PRINT March 1988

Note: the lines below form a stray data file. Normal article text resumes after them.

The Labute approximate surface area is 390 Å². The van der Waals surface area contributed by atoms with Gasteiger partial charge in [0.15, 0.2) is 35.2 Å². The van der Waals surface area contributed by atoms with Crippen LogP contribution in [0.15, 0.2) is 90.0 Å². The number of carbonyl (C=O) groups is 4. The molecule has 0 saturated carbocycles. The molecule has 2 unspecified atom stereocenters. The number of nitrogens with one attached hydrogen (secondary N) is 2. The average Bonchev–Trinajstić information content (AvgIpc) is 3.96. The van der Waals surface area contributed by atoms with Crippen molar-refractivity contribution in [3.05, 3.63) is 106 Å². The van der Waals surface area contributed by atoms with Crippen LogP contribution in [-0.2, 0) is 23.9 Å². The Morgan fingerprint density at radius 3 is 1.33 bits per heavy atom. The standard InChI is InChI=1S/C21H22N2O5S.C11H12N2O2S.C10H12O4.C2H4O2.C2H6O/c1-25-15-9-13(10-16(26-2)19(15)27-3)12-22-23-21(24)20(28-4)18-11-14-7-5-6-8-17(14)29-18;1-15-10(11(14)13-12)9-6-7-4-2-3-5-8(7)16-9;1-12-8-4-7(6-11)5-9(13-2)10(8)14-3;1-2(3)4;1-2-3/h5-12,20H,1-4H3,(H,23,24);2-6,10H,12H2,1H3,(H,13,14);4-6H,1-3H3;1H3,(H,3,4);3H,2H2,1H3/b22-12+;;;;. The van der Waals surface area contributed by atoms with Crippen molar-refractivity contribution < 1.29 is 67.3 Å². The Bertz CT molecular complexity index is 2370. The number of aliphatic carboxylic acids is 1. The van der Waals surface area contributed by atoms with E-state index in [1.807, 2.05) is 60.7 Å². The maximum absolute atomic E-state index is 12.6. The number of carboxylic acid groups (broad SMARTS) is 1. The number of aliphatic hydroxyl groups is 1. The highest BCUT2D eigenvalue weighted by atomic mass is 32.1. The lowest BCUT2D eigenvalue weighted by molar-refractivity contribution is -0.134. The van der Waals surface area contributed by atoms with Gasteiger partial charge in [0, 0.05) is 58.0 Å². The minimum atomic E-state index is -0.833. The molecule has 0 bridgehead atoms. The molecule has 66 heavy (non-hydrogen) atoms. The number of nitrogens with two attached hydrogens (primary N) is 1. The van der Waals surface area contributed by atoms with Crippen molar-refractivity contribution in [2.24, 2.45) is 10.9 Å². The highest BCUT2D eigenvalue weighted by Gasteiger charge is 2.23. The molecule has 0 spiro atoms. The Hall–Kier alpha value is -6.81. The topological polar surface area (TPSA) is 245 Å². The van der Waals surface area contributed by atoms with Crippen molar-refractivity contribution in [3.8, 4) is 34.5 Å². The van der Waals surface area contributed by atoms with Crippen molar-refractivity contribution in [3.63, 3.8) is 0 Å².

PROBABLY MOST OF US live in the contemporary city, where we generally have only one house or apartment, most often a small one. Until now we have usually designed the interiors of these houses and apartments in a unified kind of way, according to the Modern dictate of standardizing all the rooms of the home, making them conform to a single image: a single color for the walls, a single material for the floors, only a small number of different types of lamp, matching curtains, matching doors, and so on. All this has been common practice for the last twenty years and longer. Now, however, Postmodern interior design has fragmented the image of the house into many different parts and situations. Not only can walls, floors, lamps, and so forth constantly vary, each room can have its own style—the living room can be “medieval,” say, while the bathroom is “Modern,” the hallway “neoclassical,” the

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